The Theology A-level course offers a uniquely broad and deep grounding in the liberal arts. Pupils will wrestle with some of the most pressing issues facing modern society: religious conflict; medical ethics; sex, gender and identity politics; and the perennial tension between the freedom of the individual and the power of the state. Pupils will build their analytical skills engaging with both contemporary problems and classic texts in the history of religious thought. The course is deliberately open, but affords the opportunity to tackle problems with rigour, encompassing theological, philosophical, historical and literary analysis. In a world increasingly beset by the competing claims of religious conservatism and secular humanism, of internationalism and isolationism, there has never been a more exciting or important time to study Theology: it is the up-to-the-minute subject.
Absolutely anything. Theology A-level is equally popular alongside three other essay subjects as alongside three sciences (indeed, its strong ethical component means it is highly regarded by medical schools). It provides the analytical grounding for any degree in the liberal arts, humanities or social sciences, while the course content offers an obvious pathway towards Theology, Philosophy, PPE and Law at university. Those with Theology degrees go on to careers in everything from law and finance, to the civil service, management consultancy, journalism, broadcasting, the police, academia and teaching.
Sixth Form Theologians have the benefit of an extensive extracurricular programme. In addition to our weekly Theology Society, which features talks from pupils, staff and visiting speakers from Oxford University and elsewhere, there are extension classes offered for those interested in exploring theological themes and texts beyond the A-level syllabus (chiefly aimed at those interested in studying Theology at University, but open to all). There are also trips within Oxford to public lectures and the Ashmolean Museum, as well as one annual trip abroad (recent trips have included Israel, Rome and Poland).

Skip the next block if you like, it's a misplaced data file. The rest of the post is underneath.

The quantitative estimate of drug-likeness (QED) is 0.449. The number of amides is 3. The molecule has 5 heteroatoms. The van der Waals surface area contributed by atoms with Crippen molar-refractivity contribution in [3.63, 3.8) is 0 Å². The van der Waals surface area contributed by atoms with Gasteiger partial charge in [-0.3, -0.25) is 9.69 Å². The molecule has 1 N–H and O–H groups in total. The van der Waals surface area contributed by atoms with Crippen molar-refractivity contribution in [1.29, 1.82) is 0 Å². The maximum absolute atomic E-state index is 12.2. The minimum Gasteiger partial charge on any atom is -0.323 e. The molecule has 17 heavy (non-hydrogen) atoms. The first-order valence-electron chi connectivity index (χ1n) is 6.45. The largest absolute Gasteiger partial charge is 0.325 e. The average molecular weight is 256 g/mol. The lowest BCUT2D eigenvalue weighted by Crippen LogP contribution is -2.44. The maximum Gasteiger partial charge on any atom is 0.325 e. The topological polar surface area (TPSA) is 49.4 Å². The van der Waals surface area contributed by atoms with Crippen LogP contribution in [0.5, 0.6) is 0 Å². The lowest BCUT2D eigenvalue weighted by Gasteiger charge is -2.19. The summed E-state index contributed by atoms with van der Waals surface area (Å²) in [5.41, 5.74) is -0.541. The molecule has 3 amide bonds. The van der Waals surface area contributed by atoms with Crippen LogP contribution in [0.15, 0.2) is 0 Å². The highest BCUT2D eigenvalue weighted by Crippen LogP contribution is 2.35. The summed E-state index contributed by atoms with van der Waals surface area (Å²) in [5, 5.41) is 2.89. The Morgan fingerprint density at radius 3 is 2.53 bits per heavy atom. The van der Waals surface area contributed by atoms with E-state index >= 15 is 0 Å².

Paper 1: Philosophy of Religion
Paper 2: Ethics
Paper 3: Developments in religious thought
Three exams, all to be sat in the Trinity term of the U6. Each is a 2 hour written paper, and the three are counted equally towards the final A-level grade.
Any two of the below will provide excellent preparation for the first year of the A-level course:
|Vardy, Peter||The Puzzle of God||1999|
|Vardy, Peter & Grosch, Paul||The Puzzle of Ethics||1994|
|Warburton, Nigel||A Little History of Philosophy||2012|
|Wilcockson, Michael||Issues of Life and Death (chapter 4 – on Euthanasia)||2nd edition 2009|
|Wilcockson, Michael||Social Ethics (chapters 3 and 5 – on Sexual Ethics and Social Ethics)||2010|
Philosophy bites podcasts.
|Cottingham, John||Philosophy of Religion: Towards a More Humane Approach||2014|
|Malik, Kenan||The Quest for a Moral Compass: A Global History of Ethics||2015|
|Glover, Jonathan||Causing Death and Saving Lives||1977|
|Sandel, Michael||What Money Can’t Buy: The Moral Limits of Markets||2012|
|Edmunds, David & Eidinow, John||Wittgenstein’s Poker||2001|
|Boethius||The Consolation of Philosophy||c. 524|
|Neiman, Susan||Evil in Modern Thought: An Alternative History of Philosophy||2002|
|Von Schirach, Ferdinand||Terror||2015|
|Vardy, Peter||The Puzzle of Christianity||2016|
|Knapp, Robert||The Dawn of Christianity: people and gods in a time of magic and miracles||2017|